Girls Rock Camp is for girls and gender variant youth who want to play music. Having gone to a similar camp in Ohio when I was a preteen, Girls Rock had a special place in my heart. This is the third year of Girls Rock Camp (hosted by Appalshop’s radio station WMMT), and this year they teamed up All Access EKY. All Access EKY is an organization focused on informing and finding birth control resources for anyone who needs either in this region. The bands Slutpill (a local band), Slugpit (a band formed during the camp), and Hedonista (from North Carolina, but with members from the area) performed. During this benefit All Access EKY was providing information on various birth control options, and also had created interlude videos for between sets detailing information on sexual health specifically as it pertained to Kentucky. What was particularly nice is this was an all ages event. There were families supporting their younger family members playing music, and families with kids dancing in the aisles to loud punk music about the necessity of safe access to abortions. There is something very comforting about the normalization of both queer culture and discussions on safe sex in rural Appalachian Kentucky.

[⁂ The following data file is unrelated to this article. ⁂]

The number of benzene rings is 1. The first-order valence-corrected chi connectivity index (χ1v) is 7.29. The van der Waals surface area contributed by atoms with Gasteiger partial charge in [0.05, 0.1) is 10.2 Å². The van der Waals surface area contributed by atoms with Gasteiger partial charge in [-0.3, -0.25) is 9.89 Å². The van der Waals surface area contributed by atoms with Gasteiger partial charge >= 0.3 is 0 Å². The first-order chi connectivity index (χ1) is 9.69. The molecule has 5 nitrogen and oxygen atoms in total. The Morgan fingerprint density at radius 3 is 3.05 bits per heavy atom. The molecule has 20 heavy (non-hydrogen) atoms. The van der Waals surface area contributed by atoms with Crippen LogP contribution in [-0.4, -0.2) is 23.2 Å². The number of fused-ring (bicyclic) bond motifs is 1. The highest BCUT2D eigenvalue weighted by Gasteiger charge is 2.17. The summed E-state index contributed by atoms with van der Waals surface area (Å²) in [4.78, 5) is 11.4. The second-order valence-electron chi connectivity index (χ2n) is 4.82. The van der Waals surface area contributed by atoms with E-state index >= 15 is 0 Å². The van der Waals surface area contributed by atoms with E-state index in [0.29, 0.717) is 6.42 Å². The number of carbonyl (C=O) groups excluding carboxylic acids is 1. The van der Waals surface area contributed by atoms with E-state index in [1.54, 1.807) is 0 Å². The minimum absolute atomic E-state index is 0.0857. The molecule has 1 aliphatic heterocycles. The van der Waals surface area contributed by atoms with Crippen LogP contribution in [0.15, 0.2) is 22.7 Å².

I was lucky enough to get to meet and talk to so many wonderful people who have come together to create what feels like to me, a very organic Queer space. This includes the director of WMMT and one of their staff who hosts a radio show. Really, I felt both quite blessed and comfortable in this space, which is one of the first places I’ve discovered out here in Eastern Kentucky that makes me feel that way. I’ve named this Appalshop part 1 because it is my hope to go back and speak with the people who know this place best and learn about the Appalshop’s 50 years of cultural influence in this region.

To me, it feels like this place has always been this way, but I know many people have put in the footwork to create this rural Queer space and it is in my plans to explore further what came into play to make Appalshop what it is today. This won’t be the last y’all hear about Appalshop, and if you have time, definitely check out the work they do.